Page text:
Games Workshop are constantly attempting to "tie in" suppliers to Scheduled Drop orders at a fixed price. Sadly they have so much buying power that although many suppliers don't HAVE to sell to GW (we don't HAVE to sell to anyone - and in that respect GW is exactly the same). The truth in practice means that (partly due to the general economy and partly due to GW's dominance of the hobby sector) the amounts of material GW (and companies like them) buy, the more they can dictate the prices they are willing to buy at. They have us over a barrel and they pull the strings. I am fed up of broken promises. I have spent the day desperately kow-towing to major customers trying to placate them for not being able to fulfill orders due to other customers swallowing up stock as an alternative to re-negotiating price for remaining amounts.
It does not seem to bother the GW's of this world that they have committed to agreements (often in writing). But then they do have very very well paid legal "experts".
In the past few months I have heard the following from GW:
1. Materials costs are rising above inflation, we're not able to pass this cost on.
Not necessarily true - In metals of course yes, we know this - hence the boom in the second hand jewellery trade for example, but across the board it's been doing this for the last 3 years or more. But not in everything - plastics for example have seen only "arbitary" rises in some sectors, escpecially due to Chinese producers driving DOWN the costs.
They're not able to pass this one? Like hell they aren't. They already have!
2. The volume of GW's customer base is falling due to third party retailers.
Not true - the customers are still buying GW product. Okay, so not from them directly, but through someone else. This makes a difference to the volume of FULL PAYING customers, yes. But not to the amounts being sold. In theory cheaper product should equal MORE sales - regardless of how many customers those sales are going to.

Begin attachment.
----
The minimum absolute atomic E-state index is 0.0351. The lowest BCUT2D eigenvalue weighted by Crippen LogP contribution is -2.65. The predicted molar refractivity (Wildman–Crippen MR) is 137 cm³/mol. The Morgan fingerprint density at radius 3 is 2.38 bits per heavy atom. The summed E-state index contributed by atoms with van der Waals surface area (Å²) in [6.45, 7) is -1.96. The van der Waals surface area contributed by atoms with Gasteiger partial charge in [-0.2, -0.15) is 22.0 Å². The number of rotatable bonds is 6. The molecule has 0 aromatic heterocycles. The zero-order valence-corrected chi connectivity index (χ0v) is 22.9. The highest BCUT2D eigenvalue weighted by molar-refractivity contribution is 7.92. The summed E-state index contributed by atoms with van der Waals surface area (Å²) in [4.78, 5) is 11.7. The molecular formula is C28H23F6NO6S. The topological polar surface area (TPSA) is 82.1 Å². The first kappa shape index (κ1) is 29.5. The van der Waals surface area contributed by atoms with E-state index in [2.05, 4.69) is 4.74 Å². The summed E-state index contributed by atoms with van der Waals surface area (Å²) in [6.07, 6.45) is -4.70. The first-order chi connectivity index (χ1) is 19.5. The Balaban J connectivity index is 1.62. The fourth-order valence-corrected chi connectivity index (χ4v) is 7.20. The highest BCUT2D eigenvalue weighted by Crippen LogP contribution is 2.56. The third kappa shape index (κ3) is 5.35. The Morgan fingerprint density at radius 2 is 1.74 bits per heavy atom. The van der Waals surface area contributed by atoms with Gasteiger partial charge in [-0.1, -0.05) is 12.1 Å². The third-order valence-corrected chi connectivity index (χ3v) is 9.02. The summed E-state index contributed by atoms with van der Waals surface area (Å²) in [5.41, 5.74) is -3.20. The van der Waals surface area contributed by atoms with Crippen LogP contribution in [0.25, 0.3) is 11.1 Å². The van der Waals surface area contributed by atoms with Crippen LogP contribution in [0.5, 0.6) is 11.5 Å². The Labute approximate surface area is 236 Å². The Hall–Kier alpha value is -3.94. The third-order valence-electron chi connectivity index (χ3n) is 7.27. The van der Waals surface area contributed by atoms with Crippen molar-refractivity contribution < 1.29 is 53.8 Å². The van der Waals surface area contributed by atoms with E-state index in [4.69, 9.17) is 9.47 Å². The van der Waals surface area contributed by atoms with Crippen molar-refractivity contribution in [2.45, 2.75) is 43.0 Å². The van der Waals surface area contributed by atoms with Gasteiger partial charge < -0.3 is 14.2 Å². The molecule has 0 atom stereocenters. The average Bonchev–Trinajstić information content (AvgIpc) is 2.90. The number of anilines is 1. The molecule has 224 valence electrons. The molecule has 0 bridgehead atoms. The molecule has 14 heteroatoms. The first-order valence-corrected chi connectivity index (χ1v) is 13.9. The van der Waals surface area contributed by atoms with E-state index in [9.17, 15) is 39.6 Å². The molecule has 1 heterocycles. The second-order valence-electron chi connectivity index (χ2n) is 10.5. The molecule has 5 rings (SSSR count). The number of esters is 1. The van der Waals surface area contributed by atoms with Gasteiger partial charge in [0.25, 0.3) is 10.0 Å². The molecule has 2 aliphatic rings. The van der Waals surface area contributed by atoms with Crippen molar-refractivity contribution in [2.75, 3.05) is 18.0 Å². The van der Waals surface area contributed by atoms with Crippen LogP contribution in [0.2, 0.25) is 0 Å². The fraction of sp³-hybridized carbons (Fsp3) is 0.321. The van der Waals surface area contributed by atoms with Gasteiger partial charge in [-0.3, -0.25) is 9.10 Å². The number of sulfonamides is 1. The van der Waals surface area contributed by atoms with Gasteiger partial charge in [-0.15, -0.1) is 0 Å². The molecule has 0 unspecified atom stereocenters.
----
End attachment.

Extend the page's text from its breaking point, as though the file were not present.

It is better to sell lots cheaply and a few at a more expensive bracket than restrict the amount of sales. The profit gained may be slower and you may have to wait longer to accumulate wealth, but in the meantime your have more money to operate, and this means more flexibility to absorb market costs and exchange rate "dips").
Mark Wells seems to have the END PROFIT above the WORKING CAPITAL. It deeply worries me that someone who doesn't understand that having money in your pocket is better than the promise of a large amount later on....in fact it's scary that a CEO of such a PLC does not seem to understand this.
Also he fails to understand the difference between SALES VOLUME and CUSTOMER VOLUME. You cannot and do not succesfully expand your market place (in terms of customer volumes) by restricting the sales of your produced product. This is not the way you increase sales and not the way you expand your target audience. This is a basic concept and if I was a shareholder I'd be bloody scared of the person called CEO.
Now, to make sure no one thinks I'm bearing a personal thing against our Mr. Wells - I would like to say that I do not believe him to be stupid. In my opinion he is not stupid - I don't believe he doesn't know all this. But in my opinion the email answer above is deliberately attempting to "smokescreen" the consumer/retailers.
The fact remains that it is illegal (for a UK company) to "fix" prices. They have no legal right to do either of the following:
1. Price Fix - product manufacturers cannot insist their products are sold at a specific price. They can however insist they are "advertised" at MSRP (or RRP) - thery have no power to prevent discounts or promotion pricing (this is why you see so many "special offers" or "sale pricing" on product.
2. Restrict sales by territory - Unless a retailer has voluntarily entered into a written agreement stating they will not sell in certain areas (or certain product lines) - and the only way a retailer would agree to restrictions such as this is in return for major price incentives, which the likes of GW are not willing to give!